If you happen to be in Wellington on one of those sensational days, St Johns bar is a must!
Singapore is often visited as a 2-3 day stopover on the way to a destination further afield and/or on the way home. This correspondent bucked the trend and visited the Lion City for a week, without going further afield.
The heat and humidity from which there was no escape whilst outdoors was a welcome change from a cold Sydney winter. But the stifling heat did get the better of me a few times such that I had to seek refuge in the ridiculously large shopping malls.
Several sensational meals at the famous hawker centres saw the Mrs and I mixing with the locals while enjoying truly authentic meals for $3!
However, as the trip led to a grand finale, we decided to go high class at a roof top restaurant with our ex-pats friends. The restaurant was LeVel33 (yes, that’s a capital V, not a typo). I did a quick internet search prior to setting off – I nearly fell off my chair when I saw that LeVel33 doubles as a high end restaurant and…….a craft beer brewery! I had previously read about the growing craft beer scene in Singapore, but had failed to see any up until dining at LeVel33.
Upon entry, patrons walk past the massive brewing infrastructure that lines the corridor – I was in heaven!
At LeVel33, seasonal beers are crafted quarterly and available until the tap runs dry. There were 4 such seasonal beers on offer during our visit. A new one was in the process of being brewed that will be available next week – The Pumpkin Ale.
I tried the 33.2 Pale Ale, which is described as:
Medium bodied with a dry aftertaste; it possesses classic hoppy characteristics of the traditional IPA – originally crafted to last the arduous journey across the Indian Ocean.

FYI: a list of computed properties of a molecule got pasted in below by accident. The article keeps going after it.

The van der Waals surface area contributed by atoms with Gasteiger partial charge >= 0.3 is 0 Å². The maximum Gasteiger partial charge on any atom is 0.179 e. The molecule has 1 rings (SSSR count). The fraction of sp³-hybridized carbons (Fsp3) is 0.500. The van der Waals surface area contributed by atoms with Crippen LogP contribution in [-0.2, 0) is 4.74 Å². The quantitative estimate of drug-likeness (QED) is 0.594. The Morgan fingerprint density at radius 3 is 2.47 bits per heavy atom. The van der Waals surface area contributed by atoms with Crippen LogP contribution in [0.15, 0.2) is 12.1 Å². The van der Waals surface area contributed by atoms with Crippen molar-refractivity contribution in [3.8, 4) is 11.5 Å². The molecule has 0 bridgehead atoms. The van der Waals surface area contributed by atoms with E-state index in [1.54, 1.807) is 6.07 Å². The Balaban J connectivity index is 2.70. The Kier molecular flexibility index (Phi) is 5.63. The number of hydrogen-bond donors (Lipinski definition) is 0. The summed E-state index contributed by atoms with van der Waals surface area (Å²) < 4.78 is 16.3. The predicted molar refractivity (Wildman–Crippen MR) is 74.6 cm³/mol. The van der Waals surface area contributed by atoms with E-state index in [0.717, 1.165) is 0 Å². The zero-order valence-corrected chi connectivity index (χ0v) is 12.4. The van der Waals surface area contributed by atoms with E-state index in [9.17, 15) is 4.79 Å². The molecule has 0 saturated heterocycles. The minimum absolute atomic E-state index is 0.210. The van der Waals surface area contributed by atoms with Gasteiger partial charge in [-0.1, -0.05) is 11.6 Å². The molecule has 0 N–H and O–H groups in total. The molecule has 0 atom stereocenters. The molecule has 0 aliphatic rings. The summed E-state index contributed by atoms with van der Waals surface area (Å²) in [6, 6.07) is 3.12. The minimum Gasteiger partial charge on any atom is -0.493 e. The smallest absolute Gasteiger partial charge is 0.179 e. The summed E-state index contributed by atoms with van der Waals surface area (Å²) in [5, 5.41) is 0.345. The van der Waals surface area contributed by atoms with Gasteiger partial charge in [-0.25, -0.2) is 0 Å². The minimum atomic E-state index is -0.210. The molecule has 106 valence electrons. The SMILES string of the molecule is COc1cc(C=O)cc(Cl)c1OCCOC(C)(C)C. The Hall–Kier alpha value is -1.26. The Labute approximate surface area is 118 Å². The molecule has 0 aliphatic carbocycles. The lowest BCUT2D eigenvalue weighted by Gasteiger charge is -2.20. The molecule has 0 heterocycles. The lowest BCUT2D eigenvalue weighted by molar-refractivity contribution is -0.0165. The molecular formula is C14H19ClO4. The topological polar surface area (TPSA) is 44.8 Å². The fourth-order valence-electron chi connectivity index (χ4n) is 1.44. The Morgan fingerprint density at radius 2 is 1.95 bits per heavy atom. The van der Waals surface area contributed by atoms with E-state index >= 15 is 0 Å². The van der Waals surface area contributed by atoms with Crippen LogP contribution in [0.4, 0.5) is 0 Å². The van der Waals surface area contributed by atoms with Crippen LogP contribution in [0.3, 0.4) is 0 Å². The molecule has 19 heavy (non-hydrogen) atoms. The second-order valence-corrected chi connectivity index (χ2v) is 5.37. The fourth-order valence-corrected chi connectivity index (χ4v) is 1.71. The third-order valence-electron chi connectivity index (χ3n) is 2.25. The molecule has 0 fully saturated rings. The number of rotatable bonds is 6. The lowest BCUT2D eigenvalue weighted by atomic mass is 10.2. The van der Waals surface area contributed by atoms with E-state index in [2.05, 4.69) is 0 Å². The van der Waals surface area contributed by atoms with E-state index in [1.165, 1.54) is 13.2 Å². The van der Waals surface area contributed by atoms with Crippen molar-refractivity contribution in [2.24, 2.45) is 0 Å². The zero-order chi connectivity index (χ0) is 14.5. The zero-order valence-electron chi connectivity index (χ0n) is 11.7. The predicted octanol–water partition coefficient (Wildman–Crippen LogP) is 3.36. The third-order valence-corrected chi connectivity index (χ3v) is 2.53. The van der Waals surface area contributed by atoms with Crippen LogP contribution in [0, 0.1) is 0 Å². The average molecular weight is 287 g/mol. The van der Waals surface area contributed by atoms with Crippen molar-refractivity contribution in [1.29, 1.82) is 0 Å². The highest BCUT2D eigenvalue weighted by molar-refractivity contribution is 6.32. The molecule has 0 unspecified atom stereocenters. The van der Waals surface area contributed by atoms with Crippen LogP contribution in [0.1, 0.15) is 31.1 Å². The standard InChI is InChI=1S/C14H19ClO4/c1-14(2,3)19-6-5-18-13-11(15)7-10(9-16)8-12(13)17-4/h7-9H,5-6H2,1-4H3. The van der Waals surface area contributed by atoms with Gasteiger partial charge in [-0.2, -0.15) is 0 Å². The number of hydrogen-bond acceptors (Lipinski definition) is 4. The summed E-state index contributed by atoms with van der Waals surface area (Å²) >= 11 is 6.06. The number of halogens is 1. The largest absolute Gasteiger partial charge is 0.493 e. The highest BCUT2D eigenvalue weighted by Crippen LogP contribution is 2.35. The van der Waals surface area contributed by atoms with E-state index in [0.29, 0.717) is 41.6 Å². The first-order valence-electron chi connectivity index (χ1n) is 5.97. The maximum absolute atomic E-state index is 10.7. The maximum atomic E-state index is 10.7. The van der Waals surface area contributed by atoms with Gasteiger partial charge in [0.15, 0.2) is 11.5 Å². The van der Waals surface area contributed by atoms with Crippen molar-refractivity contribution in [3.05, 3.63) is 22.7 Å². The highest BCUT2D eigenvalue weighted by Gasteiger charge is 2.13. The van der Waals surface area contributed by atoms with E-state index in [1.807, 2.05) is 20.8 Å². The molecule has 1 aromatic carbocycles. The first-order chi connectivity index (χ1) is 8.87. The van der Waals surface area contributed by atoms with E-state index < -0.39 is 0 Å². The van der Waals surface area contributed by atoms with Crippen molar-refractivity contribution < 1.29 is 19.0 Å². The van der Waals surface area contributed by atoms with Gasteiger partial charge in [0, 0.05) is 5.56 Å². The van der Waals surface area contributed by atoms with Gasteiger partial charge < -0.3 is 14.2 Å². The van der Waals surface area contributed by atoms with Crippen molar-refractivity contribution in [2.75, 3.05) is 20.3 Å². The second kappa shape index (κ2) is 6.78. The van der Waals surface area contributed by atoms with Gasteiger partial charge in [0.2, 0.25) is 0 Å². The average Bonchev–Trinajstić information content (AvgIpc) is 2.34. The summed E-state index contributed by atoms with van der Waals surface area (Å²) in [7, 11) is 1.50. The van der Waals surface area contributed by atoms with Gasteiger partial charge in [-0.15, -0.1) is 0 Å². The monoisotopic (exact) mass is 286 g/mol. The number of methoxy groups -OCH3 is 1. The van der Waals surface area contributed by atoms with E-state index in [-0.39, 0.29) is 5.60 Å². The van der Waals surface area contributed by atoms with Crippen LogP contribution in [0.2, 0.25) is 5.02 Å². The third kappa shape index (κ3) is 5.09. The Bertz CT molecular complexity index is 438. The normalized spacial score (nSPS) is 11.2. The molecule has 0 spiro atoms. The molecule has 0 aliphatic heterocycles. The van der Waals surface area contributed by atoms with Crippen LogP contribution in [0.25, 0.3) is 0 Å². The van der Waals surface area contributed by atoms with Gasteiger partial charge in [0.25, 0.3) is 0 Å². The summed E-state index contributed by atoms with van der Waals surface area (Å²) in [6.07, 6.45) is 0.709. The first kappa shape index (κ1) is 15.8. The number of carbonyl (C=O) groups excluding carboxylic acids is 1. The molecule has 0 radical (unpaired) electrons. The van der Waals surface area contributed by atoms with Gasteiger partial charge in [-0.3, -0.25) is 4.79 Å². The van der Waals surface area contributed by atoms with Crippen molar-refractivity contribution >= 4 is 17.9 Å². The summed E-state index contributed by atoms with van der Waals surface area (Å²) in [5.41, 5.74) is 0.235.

This drop was outstanding – a smooth and easy drink that was perfect for the view from the LeVel33 balcony. I’ll struggle to top the beer porn for this drop, the Marina Bay Sands complex in the background has become a Singapore icon.
Next cab off the rank was the 33.3 Stout, which is described as:
A re-discovery of the original Irish stout crafted using the authentic brewing principles from Ireland, the full-bodied 33.3 Stout is flavourful and silky with a sweet roasty aftertaste.
This was also a very smooth and easy to drink beer – probably a little too easy to drink as I was expecting a full bodied meal in a cup. But instead it was not as dense as expected.
The sensational food at LeVel33 matched the great view and the fascinating craft beer equipment. A great end to a top week in Singapore – a destination that no longer has to be prefaced with a “via” somewhere else.
The melting pot of cultures that makes up the Singapore population was a great experience, from local Singaporeans, Chinese, Malaysians, Indians, and Westerner ex-pats – the mix of people was all around.
The first postcode I resided in when I obtained the “inoz” suffix was NSW 2041. That was some 13 years ago when the Wallabies held the Bledisloe and the RWC, and my only exposure to Aussie beer was VB and Tooheys.
Fast forward to 2012 and the only thing on the above list that still holds true is that I’m back in NSW 2041 (with a number of different postcodes in between including a couple of other countries). For those who aren’t in the know, 2041 is the Balmain/Rozelle postcode – the glorious inner west!
2041 is well known for its old style pubs such as The London, the Dry Dock, the Riverview and many more.
The latest entrant into the popular Balmain pub scene is East Village Balmain. They aptly describe themselves on twitter:
“Balmain’s only true craft beer venue dedicated to serving real beer and real pub food to real people every day and night of the week”.